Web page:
Thursday, 23 May 2013

The Bitter Lessons of UN intervention - Can I do better?

The early 1990s were an incredibly hopeful time for keen young adults like me. The Berlin wall had fallen, the Soviet Union collapsed and the ideological conflict with accompanying doom scenarios of global nuclear war had disappeared like snow before the sun.It really felt like a new chance had come for working united to end poverty, hunger and war. I even wrote a song or two expressing that naieve belief.

A lesser known edition of the famous book

We were soon to be disappointed. The disappearance of ideological conflict gave room for ethnic strife and unscrupulous warlords in failed states. The international community proved powerless to end it, even made it worse by intervening half-heartedly and then pulling out when things got tough.

So for me Yugoslavia, Somalia and Ruanda are the moral anchors when it comes to intervention by UN or NATO troops, and I am sure also for many of the leading politicians today. They are not much older than I am.

One of the most impressing and depressing books I've ever read was Deliver Us From Evil by William Shawcross. The book paints a depressing picture of the attempts of the international community (more or less reluctantly led by the United States) in the 1990s to effect the new world order that seemed to be in its grasp.

It is clear that after 9/11 the perspective has changed. There is something like a new world order emerging and not many people in the West like what they see. It has kept them from intervening for humanitarian reasons. And the experience in nation building seems not to have taught the U.S. very much in its so-called war on terrorism.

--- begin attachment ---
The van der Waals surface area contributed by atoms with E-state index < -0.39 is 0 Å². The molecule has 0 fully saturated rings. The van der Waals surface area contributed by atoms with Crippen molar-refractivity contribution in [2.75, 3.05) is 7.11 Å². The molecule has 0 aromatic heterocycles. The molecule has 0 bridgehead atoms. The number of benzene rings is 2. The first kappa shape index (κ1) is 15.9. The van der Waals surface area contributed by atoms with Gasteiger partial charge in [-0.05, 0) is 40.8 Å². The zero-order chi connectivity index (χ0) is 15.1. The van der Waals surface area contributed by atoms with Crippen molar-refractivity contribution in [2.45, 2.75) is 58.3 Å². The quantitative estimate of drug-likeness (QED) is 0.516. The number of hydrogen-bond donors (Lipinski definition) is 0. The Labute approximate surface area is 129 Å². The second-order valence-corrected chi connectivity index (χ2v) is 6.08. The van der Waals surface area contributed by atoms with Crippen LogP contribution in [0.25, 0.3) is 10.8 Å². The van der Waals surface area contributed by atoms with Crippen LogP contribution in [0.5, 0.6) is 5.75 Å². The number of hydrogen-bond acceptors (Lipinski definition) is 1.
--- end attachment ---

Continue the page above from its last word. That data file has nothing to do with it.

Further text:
But there have been a few repeats in Western Africa and recently in Libya and Mali. Syria could go live any minute. The feeling that somethingmust be done is still alive, even if more muted than 15 years ago.

So what am I thinking a week before joining in the Crisis in Binni megagame? The game focuses on a humanitarian crisis in a fictional African country riven by civil war. Factions of warlords fight each other and probably refugees are stampeding in some unfortunate direction. The international community is waiting to jump in with a minimu of preparation and a maximum of photo opportunities.

I'm thinking how can I do a good job as a U.S. military commander. I'm not the one setting the goals of the mission, but I should try to get as clear a picture of my resources, so I can help my diplomatic counterpart, and my counterparts in other UN contingents to achieve those goals.

I will need to think of the security of my troops, try not to chose sides, try not to get into a messy situation. And all this with only a theoretical experience in AirLand Battle and fighting doctrinal wars over manoeuvre warfare. Most helpful.

So what advice have you guys got for me?

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